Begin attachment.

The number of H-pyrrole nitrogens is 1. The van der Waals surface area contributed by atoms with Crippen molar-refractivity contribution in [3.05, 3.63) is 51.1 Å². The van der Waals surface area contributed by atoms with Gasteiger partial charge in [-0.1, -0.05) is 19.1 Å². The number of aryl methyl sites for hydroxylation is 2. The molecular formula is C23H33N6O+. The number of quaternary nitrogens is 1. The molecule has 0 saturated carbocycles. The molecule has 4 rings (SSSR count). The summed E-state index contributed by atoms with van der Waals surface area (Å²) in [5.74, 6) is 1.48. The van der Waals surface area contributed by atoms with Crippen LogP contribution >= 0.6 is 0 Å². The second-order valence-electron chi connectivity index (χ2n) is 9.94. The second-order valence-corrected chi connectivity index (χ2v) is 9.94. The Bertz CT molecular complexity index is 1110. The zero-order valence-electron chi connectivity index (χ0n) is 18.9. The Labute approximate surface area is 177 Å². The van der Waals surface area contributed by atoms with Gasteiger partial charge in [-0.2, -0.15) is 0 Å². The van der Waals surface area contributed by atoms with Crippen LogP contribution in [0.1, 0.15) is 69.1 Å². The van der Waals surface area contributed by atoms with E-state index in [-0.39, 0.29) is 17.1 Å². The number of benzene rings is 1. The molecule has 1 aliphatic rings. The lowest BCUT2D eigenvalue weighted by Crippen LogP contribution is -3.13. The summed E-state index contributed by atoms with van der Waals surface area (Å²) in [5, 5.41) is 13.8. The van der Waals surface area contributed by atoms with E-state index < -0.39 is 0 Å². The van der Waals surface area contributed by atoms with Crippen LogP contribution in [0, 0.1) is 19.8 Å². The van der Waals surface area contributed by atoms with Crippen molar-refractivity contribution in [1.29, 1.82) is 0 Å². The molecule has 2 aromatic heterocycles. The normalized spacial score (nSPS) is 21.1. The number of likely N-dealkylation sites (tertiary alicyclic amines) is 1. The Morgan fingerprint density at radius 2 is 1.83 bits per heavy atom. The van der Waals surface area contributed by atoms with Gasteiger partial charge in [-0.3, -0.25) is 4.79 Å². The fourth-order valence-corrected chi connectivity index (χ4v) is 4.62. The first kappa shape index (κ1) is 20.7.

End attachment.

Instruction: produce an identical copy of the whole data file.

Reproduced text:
The number of H-pyrrole nitrogens is 1. The van der Waals surface area contributed by atoms with Crippen molar-refractivity contribution in [3.05, 3.63) is 51.1 Å². The van der Waals surface area contributed by atoms with Gasteiger partial charge in [-0.1, -0.05) is 19.1 Å². The number of aryl methyl sites for hydroxylation is 2. The molecular formula is C23H33N6O+. The number of quaternary nitrogens is 1. The molecule has 0 saturated carbocycles. The molecule has 4 rings (SSSR count). The summed E-state index contributed by atoms with van der Waals surface area (Å²) in [5.74, 6) is 1.48. The van der Waals surface area contributed by atoms with Crippen LogP contribution >= 0.6 is 0 Å². The second-order valence-electron chi connectivity index (χ2n) is 9.94. The second-order valence-corrected chi connectivity index (χ2v) is 9.94. The Bertz CT molecular complexity index is 1110. The zero-order valence-electron chi connectivity index (χ0n) is 18.9. The Labute approximate surface area is 177 Å². The van der Waals surface area contributed by atoms with Gasteiger partial charge in [-0.2, -0.15) is 0 Å². The van der Waals surface area contributed by atoms with Crippen LogP contribution in [0.1, 0.15) is 69.1 Å². The van der Waals surface area contributed by atoms with E-state index in [-0.39, 0.29) is 17.1 Å². The number of benzene rings is 1. The molecule has 1 aliphatic rings. The lowest BCUT2D eigenvalue weighted by Crippen LogP contribution is -3.13. The summed E-state index contributed by atoms with van der Waals surface area (Å²) in [5, 5.41) is 13.8. The van der Waals surface area contributed by atoms with E-state index < -0.39 is 0 Å². The van der Waals surface area contributed by atoms with Crippen LogP contribution in [0, 0.1) is 19.8 Å². The van der Waals surface area contributed by atoms with Crippen molar-refractivity contribution in [1.29, 1.82) is 0 Å². The molecule has 2 aromatic heterocycles. The normalized spacial score (nSPS) is 21.1. The number of likely N-dealkylation sites (tertiary alicyclic amines) is 1. The Morgan fingerprint density at radius 2 is 1.83 bits per heavy atom. The van der Waals surface area contributed by atoms with Gasteiger partial charge in [-0.3, -0.25) is 4.79 Å². The fourth-order valence-corrected chi connectivity index (χ4v) is 4.62. The first kappa shape index (κ1) is 20.7.